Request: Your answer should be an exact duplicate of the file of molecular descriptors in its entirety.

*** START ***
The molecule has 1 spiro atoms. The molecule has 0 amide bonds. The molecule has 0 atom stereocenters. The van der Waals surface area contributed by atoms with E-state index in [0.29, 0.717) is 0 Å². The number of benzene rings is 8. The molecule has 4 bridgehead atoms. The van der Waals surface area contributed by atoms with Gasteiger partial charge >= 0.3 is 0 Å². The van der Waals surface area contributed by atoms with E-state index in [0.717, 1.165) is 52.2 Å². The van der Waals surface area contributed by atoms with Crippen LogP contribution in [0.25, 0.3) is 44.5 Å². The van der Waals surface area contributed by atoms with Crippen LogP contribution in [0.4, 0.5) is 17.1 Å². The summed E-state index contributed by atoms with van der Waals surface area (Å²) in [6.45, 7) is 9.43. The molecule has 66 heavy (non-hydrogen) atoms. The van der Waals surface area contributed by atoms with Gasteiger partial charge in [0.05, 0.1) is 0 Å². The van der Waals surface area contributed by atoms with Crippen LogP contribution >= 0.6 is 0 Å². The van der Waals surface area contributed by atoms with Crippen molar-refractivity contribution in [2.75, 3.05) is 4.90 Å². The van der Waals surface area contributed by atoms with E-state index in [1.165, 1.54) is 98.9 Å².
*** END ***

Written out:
The molecule has 1 spiro atoms. The molecule has 0 amide bonds. The molecule has 0 atom stereocenters. The van der Waals surface area contributed by atoms with E-state index in [0.29, 0.717) is 0 Å². The number of benzene rings is 8. The molecule has 4 bridgehead atoms. The van der Waals surface area contributed by atoms with Gasteiger partial charge >= 0.3 is 0 Å². The van der Waals surface area contributed by atoms with E-state index in [0.717, 1.165) is 52.2 Å². The van der Waals surface area contributed by atoms with Crippen LogP contribution in [0.25, 0.3) is 44.5 Å². The van der Waals surface area contributed by atoms with Crippen LogP contribution in [0.4, 0.5) is 17.1 Å². The summed E-state index contributed by atoms with van der Waals surface area (Å²) in [6.45, 7) is 9.43. The molecule has 66 heavy (non-hydrogen) atoms. The van der Waals surface area contributed by atoms with Gasteiger partial charge in [0.05, 0.1) is 0 Å². The van der Waals surface area contributed by atoms with Crippen LogP contribution >= 0.6 is 0 Å². The van der Waals surface area contributed by atoms with Crippen molar-refractivity contribution in [2.75, 3.05) is 4.90 Å². The van der Waals surface area contributed by atoms with E-state index in [1.165, 1.54) is 98.9 Å².